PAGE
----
If the ways you derive value and meaning through your work are no longer fulfilled or recognized, it may be time to reassess. Morally disagreeing with a direction the company is headed is another signal to reassess.
Personally, I found myself getting routinely discouraged and depressed at my job. I had been at the same job since I graduated from grad school. The work had remained essentially the same.
The patients were just as challenging and sick as they had been when I started, but there were other changes. My autonomy was slowly reduced. The vacation time and pay were less competitive. There was no room for personal growth. My colleagues were leaving in droves, and the remaining employees were unhappy with the extra workload.
Longer work hours became expected (without a conversation) and more importantly, without compensation. Schedules were manipulated to suit specific coworkers and ‘punish’ others. Management and structural changes divided the department and created a culture of blame.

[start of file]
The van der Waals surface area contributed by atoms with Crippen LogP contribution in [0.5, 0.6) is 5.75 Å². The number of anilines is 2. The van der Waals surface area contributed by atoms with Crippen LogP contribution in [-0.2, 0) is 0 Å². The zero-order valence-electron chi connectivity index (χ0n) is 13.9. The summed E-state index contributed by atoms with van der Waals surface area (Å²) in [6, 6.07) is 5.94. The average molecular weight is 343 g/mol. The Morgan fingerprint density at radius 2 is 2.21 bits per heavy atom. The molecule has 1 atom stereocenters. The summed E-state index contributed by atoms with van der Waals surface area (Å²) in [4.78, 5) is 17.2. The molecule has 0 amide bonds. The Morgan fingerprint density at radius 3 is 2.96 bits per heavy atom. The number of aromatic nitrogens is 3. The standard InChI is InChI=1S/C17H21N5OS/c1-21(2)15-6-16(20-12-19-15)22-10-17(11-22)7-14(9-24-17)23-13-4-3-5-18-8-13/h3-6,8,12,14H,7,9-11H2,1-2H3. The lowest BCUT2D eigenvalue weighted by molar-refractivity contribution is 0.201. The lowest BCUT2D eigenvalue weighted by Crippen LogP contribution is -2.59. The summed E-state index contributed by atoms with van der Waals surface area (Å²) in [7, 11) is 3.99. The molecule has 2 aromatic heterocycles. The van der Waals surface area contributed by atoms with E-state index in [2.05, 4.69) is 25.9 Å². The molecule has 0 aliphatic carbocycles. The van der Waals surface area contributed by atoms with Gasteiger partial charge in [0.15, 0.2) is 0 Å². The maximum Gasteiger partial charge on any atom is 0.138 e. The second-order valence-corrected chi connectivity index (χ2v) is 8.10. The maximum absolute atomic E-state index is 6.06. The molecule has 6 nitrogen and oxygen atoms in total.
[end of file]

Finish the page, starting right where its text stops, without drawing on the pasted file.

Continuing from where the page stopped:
Toward the end, it was hard to remember a time where anyone praised or recognized for their hard work. Everyone was bickering and arguing over the smallest of things. You could feel the tension when you walked in each morning.
It took over a year of trying to accommodate, reconfigure, and push though the challenges before I noticed the toll this was taking on me personally. Conversations and attempts to realign with the ‘new’ culture had failed.
My physical health was suffering, not to mention my mental health and personal relationships. I was miserable and it was affecting almost every area of my life, inside the hospital and at home. After much deliberation, I made the difficult decision to leave.
New Job: Round Two.